Precision, maybe, but it’s something much more evocative than that.
A few quick YouTube searches and you’ll find that there’s a starving musician ready to cover just about every popular song out there. And some of them are actually pretty good—of course, that’s “pretty good” in the sense that they’re not terrible, but aren’t usually anything to write home about either. Too often have I watched a YouTube artist do a rendition of a popular track and sound exactly like the original artist. If I liked the original, perhaps I’d give kudos to the person for at least matching the effort, but to me, a good cover isn’t quite that neat.
Probing some examples would likely help sketch a better understanding. Luckily there were a few notable covers that released late last week, including ones by Sam Smith, Willow Smith (that’s really funny), and Robert Pattinson’s alleged new girlfriend FKA twigs.
Sam Smith Covers Tracy Chapman’s “Fast Car”
Sam Smith’s speaking voice creeps me out, but his singing voice is probably my current favorite. My main criterion for asserting whether or not someone can really sing has always been very simple: do they sound good live? I’ve yet to see Sam Smith live, but judging from the recorded performances I’ve seen, he’s incredible. The video above is certainly no exception.
Sam gives justice to a classic without compromising his own form, which is something that causes a lot of decent covers to miss their chance of being so much better. Juxtaposition, when done right, goes a long way; but it’s not just Sam’s voice that creates a laudable contrast here—his band definitely helps. That said, I suppose a good cover song never neglects the details, especially the importance of atmosphere/instrumentation.
I should also note that I sent this video to a friend who responded, “This is so amazing, but I could have sworn this guy’s name was Disclosure.” Disclosure. By himself.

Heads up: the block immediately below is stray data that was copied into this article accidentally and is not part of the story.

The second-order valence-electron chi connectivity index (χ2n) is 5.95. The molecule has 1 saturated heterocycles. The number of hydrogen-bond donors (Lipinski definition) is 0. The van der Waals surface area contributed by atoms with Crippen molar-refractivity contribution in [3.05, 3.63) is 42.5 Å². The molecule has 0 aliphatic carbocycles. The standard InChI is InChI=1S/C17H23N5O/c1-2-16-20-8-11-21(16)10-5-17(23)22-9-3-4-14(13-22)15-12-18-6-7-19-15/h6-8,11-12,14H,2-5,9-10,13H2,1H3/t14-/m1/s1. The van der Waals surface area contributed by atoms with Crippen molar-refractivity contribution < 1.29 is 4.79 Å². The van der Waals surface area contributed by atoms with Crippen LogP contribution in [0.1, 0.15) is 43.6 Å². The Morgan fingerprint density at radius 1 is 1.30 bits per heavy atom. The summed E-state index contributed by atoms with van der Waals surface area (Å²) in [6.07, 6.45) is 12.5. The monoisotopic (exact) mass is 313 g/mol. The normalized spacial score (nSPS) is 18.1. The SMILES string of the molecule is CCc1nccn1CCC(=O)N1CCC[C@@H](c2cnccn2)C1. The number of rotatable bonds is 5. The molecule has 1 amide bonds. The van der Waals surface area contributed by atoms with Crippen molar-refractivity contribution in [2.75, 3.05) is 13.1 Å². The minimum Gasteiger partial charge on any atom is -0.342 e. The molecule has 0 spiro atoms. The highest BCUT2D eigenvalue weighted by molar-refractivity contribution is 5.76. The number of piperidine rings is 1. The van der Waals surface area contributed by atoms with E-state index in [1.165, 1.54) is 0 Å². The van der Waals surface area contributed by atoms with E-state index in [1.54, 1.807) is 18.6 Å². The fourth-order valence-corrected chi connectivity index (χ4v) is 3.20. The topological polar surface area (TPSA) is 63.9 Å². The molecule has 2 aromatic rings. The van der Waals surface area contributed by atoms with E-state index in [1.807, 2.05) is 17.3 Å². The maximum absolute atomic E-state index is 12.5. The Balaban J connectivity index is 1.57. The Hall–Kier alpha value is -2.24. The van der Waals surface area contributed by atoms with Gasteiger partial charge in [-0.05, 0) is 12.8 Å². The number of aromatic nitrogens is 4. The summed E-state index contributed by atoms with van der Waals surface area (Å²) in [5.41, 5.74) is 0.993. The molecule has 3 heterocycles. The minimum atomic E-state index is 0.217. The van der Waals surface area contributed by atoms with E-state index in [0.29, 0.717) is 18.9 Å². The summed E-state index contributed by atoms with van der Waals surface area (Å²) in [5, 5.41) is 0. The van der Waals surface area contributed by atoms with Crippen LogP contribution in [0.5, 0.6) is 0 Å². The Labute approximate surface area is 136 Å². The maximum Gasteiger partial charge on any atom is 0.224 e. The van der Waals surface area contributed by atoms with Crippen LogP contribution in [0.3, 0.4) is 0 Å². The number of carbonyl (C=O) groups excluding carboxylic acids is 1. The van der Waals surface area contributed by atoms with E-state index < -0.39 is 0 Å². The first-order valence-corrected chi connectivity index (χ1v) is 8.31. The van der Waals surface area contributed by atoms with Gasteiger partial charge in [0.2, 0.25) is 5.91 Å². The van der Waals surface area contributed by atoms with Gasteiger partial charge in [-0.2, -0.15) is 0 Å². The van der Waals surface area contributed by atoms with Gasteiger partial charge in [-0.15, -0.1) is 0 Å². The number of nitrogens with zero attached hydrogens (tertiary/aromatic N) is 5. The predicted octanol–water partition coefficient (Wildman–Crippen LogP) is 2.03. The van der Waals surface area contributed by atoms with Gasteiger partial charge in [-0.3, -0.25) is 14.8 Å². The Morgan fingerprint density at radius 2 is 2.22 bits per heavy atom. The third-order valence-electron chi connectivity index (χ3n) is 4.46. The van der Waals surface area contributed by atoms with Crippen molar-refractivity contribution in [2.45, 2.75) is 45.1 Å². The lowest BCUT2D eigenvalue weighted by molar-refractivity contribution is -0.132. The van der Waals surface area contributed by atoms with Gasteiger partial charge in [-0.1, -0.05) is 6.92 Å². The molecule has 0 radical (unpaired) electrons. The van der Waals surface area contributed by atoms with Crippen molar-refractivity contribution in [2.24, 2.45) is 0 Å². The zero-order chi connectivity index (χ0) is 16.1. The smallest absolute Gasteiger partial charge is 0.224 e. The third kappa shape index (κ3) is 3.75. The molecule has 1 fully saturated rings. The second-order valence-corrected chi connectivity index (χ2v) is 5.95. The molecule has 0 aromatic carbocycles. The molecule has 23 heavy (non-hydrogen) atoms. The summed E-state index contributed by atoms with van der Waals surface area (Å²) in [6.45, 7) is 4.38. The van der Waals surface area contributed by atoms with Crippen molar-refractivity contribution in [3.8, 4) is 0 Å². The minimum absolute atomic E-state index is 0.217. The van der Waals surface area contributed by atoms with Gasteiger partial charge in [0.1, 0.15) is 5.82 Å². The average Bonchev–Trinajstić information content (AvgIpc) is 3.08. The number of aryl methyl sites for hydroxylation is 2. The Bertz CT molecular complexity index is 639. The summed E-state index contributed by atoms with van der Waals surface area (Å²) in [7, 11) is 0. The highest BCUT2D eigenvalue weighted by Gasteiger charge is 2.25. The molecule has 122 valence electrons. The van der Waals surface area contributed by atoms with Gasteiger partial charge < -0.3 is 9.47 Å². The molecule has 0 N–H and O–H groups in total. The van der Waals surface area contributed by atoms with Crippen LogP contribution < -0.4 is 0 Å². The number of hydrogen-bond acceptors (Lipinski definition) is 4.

Willow Smith Covers King Krule’s “Easy Easy”
King Krule’s swathed South London accent and raspy vocals give the original “Easy Easy” an angst that bites you as you’re listening. Somewhere between Louis Armstrong and Johnny Rotten, Krule’s delivery is demanding, especially as it vibrates against that steady guitar.
Willow’s voice shrinks in comparison, and believe me, I wanted nothing more than to hate her effort when I first heard it. Not because she still sorta looks like a walking print ad for Claire’s Accessories, and not even because she hangs with fellow silver spooners Kylie and Kendall Jenner. Maybe I’ve just grown tired of the rich kids inspired by wayward youth storyline.
All that said, though, I still ended up adding this cover to a playlist. What’s good about it is not just Willow’s ability to change the original mood of the track, but more so that she fine tunes Krule’s cadence to the effect of highlighting a truly well-written song. I think it serves as the perfect example of how some songs are simply too good in too many ways, making it impossible for the original artist to pack everything into one version.
FKA twigs Covers Sam Smith’s “Stay With Me”
I admittedly didn’t know much about FKA twigs before hearing her cover Sam Smith, other than how it’s cool to say you listen to her. Much like her original songs, Twigs’ cover channels trip-hop influences, which I must also admit I’m not the biggest fan of. Her singing voice isn’t all that great here either, but the way it quivers as she sings the hook really struck a chord with me. Twigs was quoted as saying she especially resonated with the opening lines of the original, so maybe that’s where the weird emotion comes from.
The best song covers I’ve heard usually service some intent other than instant fame, one that you can hear in the artist’s delivery. Twigs isn’t trying to sound like Sam Smith—hell, it’s hard to tell if she’s even trying to sound good. I’m a sucker for dark vibes—music that makes me feel a little bit uncomfortable—and although this cover isn’t one I’d add to a playlist along with Willow’s, I can appreciate that honest inspiration often comes in abstract form.
At the end of the day, while it’s difficult (or stupid) to define the parameters of a worthy cover song, it’s clear that the music is more important than the artist. It’s like a new champion raising a trophy that we’ve seen so many others before him raise. What can he really add to it? Everybody’s lining up for their shot.